America is growing fatter and taxpayers are funding part of the cause, according to a report released this weekby WashPIRG, an independent consumer group based in Seattle.
The organization’s “Apples to Twinkies 2013” report breaks down how billions of tax dollars end up supporting junk food through agricultural subsidies, contributing to the childhood obesity epidemic, said Micaela Preskill, an advocate for the nonprofit WashPIRG.
The public interest research group launched in 1970 with a focus on citizen activism for health and social issues.
Since 1995 the government has spent $292.5 billion on agricultural subsidies, which includes direct payment to farmers for crops that once grew on their land and crop insurance, which paid out more than $11 billion nationally last year.
Of the total amount, $19.2 billion has subsidized corn- and soy-based junk food ingredients, such as cornstarch and corn syrup that provide no nutritional value, WashPIRG said in its new report.
It is all the more egregious at a time when Americans are tipping the scale into obesity in unprecedented numbers, the authors said.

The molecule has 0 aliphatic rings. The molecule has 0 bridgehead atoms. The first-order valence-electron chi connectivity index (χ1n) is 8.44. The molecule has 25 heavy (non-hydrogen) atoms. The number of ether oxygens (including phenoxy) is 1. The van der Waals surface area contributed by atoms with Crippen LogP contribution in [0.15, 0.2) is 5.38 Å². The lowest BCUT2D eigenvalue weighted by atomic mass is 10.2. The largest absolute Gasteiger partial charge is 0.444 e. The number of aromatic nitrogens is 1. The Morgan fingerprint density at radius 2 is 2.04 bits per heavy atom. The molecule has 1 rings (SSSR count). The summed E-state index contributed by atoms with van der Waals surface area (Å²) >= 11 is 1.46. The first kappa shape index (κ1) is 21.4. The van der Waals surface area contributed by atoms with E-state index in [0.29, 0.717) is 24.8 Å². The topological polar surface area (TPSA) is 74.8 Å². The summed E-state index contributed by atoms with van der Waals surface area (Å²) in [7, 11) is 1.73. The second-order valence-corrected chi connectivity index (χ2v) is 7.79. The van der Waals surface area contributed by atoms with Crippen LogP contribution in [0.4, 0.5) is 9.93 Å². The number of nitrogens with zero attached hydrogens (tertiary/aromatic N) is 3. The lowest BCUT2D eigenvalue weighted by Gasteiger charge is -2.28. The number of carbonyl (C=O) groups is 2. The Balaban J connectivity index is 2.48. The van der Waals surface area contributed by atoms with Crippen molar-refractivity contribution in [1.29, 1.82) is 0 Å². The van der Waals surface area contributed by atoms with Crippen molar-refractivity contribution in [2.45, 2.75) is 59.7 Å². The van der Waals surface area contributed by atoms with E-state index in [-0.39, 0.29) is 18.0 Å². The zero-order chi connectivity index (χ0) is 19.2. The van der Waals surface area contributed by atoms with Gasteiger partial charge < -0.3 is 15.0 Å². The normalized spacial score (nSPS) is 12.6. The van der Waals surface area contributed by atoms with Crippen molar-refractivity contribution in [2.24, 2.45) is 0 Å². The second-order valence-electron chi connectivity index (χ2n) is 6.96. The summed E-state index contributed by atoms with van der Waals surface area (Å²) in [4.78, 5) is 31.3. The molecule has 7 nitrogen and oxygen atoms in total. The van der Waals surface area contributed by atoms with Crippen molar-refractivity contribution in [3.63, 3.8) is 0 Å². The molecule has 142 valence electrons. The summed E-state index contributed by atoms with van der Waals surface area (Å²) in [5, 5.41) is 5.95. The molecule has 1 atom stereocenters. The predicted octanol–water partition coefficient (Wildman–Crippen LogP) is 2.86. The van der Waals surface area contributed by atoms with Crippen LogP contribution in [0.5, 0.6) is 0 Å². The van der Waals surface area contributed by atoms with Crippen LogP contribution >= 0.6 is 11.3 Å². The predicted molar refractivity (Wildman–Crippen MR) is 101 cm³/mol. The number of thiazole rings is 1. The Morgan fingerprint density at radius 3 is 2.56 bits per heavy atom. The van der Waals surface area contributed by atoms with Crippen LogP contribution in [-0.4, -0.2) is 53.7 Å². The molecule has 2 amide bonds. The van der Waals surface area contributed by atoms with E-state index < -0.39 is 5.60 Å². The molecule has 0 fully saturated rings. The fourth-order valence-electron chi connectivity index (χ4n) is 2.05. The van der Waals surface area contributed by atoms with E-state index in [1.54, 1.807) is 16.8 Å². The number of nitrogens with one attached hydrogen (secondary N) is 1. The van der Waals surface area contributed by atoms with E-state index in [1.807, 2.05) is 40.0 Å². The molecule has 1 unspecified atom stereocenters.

Children are three times more likely to be obese than their counterparts three decades ago and more than 31 percent of the adolescent population is now overweight or obese.
Key findings in the report found:
- Of the total $292.5 billion allotted in agriculture subsidies, 3.8 percent of farmers collected $178.5 billion, while 62 percent of farms did not receive any federal funds.
- Taxpayers spent $84.4 billion on corn production, $8.1 billion of which funded production of cornstarch and sweeteners. Of the total domestic corn produced, 9.6 percent ended up in junk food and beverages as sweeteners or thickeners.
- Soy subsidies rank fifth on the list of subsidized crops, costing taxpayers $27.8 billion. Since 1995, soy oils have consumed about $11.1 billion in taxpayer subsidies.
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